Thursday, January 22, 2009

Air Angels crash: A scream, then no sound at all

A straight-on path, flown at a consistent altitude on a clear night, ended with a scream from the cockpit, according to a federal report released Jan. 15 on the fatal October Air Angels crash in Aurora.

Citing radar information and radio exchanges with the tower at DuPage Airport, the National Transportation Safety Board report explains the Bell 222 medical helicopter -- carrying a 14-month-old Leland girl and three crew members -- was on a direct line between Valley West Community Hospital in Sandwich and Children's Memorial Hospital in Chicago.

A few seconds after 11:55 p.m. on Oct. 15, pilot Del Waugh radioed the tower to give an update on location and altitude.

"Ah, sir, we are just over Aurora en route to Children's hospital, ah downtown Chicago, at about 1,400 feet (sea level)," Waugh told the controller, according to the report.

The final radio contact came 178 seconds later when "an unidentified transmission similar to "ahhhhhhhh" was heard on the frequency.' There were no further contacts with the aircraft," the report states, noting the last radar return coincided with the location of a radio tower along Eola Road on Aurora's far East Side.

At that point, investigators have determined, the chopper's rotor struck the radio tower owned by WBIG-AM. The rotor separated, dropping onto Eola Road's east side curb. About 450 feet away, the rest of the helicopter slammed into a grassy field and burst into flames.

Waugh, crew members William Mann and Ron Battiato died in the crash, as did Kirstin Blockinger, the infant who was being flown to the Chicago hospital after suffering frequent seizures.

The girl's parents have sued Air Angels, its parent company Reach Medical Holdings and Waugh's estate in a lawsuit their attorneys hope will force federal agencies to more fiercely oversee and regulate medical helicopter companies.

The NTSB has hearings scheduled in Washington, D.C., next month to address the growing number of fatal medical evacuation crashes. Problems within the industry prompted the Federal Aviation Administration in 2006 to issue several safety recommendations for air ambulance operations.

"The NTSB report released today is a preliminary report that outlines the circumstances as they are known at this time. We are reviewing the report and are awaiting the final report from the NTSB," Air Angels CEO Jim Adams said in a statement.

The Blockingers' attorneys could not be reached for comment.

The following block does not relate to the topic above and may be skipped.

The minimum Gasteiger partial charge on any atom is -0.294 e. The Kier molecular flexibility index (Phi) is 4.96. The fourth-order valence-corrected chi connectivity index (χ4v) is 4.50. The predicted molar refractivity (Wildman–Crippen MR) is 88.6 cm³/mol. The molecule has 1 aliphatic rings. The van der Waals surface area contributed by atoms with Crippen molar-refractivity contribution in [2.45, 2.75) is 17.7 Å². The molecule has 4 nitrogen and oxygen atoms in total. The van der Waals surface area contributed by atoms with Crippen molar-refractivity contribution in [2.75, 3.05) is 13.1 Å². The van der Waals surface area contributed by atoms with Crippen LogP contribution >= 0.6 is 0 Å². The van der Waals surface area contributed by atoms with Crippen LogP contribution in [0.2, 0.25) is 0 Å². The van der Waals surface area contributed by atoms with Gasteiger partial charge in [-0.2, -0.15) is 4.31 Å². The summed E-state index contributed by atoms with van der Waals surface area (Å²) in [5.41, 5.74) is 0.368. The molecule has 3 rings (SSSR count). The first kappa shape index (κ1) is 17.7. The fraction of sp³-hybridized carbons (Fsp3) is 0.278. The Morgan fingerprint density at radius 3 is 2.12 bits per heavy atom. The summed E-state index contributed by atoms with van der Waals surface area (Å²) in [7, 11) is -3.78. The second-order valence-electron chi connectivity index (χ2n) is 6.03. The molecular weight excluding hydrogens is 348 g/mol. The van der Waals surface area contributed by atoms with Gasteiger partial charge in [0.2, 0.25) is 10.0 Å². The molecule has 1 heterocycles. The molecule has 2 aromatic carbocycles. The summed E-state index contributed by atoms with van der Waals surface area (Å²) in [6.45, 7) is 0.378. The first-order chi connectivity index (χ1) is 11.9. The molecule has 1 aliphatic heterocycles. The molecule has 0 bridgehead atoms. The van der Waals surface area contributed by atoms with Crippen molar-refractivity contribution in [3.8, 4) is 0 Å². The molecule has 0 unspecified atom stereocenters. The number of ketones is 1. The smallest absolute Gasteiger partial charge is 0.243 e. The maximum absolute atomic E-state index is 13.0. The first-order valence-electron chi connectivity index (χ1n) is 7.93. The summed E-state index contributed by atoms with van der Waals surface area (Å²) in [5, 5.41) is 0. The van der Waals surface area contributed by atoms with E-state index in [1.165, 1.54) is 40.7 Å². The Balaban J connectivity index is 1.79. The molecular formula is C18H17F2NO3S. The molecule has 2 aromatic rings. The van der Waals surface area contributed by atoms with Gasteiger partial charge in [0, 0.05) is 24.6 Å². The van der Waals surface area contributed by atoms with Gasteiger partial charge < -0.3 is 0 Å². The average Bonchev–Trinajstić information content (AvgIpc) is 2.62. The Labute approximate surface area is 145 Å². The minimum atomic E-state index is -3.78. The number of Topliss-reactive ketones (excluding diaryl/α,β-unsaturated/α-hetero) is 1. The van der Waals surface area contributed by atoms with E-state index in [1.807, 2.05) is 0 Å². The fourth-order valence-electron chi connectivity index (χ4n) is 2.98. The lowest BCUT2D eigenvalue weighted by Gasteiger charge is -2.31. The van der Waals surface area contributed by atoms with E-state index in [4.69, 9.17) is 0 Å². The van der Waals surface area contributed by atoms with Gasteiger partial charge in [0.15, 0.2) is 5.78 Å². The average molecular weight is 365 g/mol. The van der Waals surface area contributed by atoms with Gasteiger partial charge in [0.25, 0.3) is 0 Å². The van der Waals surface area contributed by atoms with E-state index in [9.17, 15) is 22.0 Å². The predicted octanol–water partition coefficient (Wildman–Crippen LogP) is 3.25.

The NTSB previously ruled out mechanical problems and the tower's lights as possible factors in the crash. Thursday's report is the first to delve into the flight itself or the man at the controls.

Waugh was starting his second week of night shifts and hadn't flown in two days when Air Angels accepted the transport of Kirstin Blockinger from Valley West in Sandwich.

The chopper arrived at Valley West at 11:11 p.m. Some 27 minutes later, Waugh made a "following call" to Air Angels dispatch as part of company protocol before take-off. That call included details of the flight path and estimated flight time, the report explains.

Radar returns show the helicopter flew in a straight line along its expected path, with altitudes ranging from 1,300 to 1,400 feet above sea level, or roughly 585 to 685 feet above the ground. Such flights, the report states, are conducted at between 1,500 to 1,700 feet above sea level at night.

The radio tower behind WBIG's studio -- located northwest of Liberty Street and Eola Road next to an apartment complex -- stood at 734 feet tall.

Investigators say the rotor struck the tower about 50 feet below its highest point, but have yet to offer a theory for why Waugh was flying at such a level. The helicopter did not have a terrain-awareness system and Waugh was not using a night-vision imaging system during the flight, the 11-page report explains.

Waugh died of several traumatic injuries to his head and body. Toxicology results turned up negative for all substances tested.

The report describes Waugh's flying style as "conscientious" and "meticulous." He had logged almost 283 hours in the Bell 222 over two years with Air Angels. His only medical note was a requirement to wear corrective lenses.

A September review by an Air Angels official showed Waugh followed company procedure for medical flights and observed Waugh did use the autopilot function during "en route phase."

"According to other employees at Air Angels, the pilot appeared well-rested and his demeanor seemed normal when he reported for his shift on the accident date," the report says.

Because Waugh lived in Carmel, Ind., he slept in the bunk room at the Air Angels facility in Bolingbrook during his duty weeks.